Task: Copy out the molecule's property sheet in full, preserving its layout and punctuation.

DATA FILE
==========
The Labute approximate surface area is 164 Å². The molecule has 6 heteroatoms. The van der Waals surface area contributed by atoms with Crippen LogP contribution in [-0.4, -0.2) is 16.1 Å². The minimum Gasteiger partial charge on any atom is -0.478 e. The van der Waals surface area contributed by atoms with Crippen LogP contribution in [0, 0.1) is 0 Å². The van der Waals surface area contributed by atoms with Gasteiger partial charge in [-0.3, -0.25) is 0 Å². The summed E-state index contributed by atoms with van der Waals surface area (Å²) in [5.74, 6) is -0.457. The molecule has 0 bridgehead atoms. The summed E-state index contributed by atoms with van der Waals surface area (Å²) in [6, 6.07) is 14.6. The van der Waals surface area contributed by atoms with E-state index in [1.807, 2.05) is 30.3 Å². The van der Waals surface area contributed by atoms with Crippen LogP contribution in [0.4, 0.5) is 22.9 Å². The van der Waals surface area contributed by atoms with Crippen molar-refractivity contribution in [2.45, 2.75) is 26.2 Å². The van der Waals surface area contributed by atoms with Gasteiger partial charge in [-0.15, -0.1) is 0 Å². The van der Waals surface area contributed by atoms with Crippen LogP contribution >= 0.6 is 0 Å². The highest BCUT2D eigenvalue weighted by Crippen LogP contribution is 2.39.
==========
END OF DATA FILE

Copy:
The Labute approximate surface area is 164 Å². The molecule has 6 heteroatoms. The van der Waals surface area contributed by atoms with Crippen LogP contribution in [-0.4, -0.2) is 16.1 Å². The minimum Gasteiger partial charge on any atom is -0.478 e. The van der Waals surface area contributed by atoms with Crippen LogP contribution in [0, 0.1) is 0 Å². The van der Waals surface area contributed by atoms with Gasteiger partial charge in [-0.3, -0.25) is 0 Å². The summed E-state index contributed by atoms with van der Waals surface area (Å²) in [5.74, 6) is -0.457. The molecule has 0 bridgehead atoms. The summed E-state index contributed by atoms with van der Waals surface area (Å²) in [6, 6.07) is 14.6. The van der Waals surface area contributed by atoms with E-state index in [1.807, 2.05) is 30.3 Å². The van der Waals surface area contributed by atoms with Crippen LogP contribution in [0.4, 0.5) is 22.9 Å². The van der Waals surface area contributed by atoms with Crippen molar-refractivity contribution in [2.45, 2.75) is 26.2 Å². The van der Waals surface area contributed by atoms with Gasteiger partial charge in [-0.15, -0.1) is 0 Å². The van der Waals surface area contributed by atoms with Crippen LogP contribution >= 0.6 is 0 Å². The highest BCUT2D eigenvalue weighted by Crippen LogP contribution is 2.39.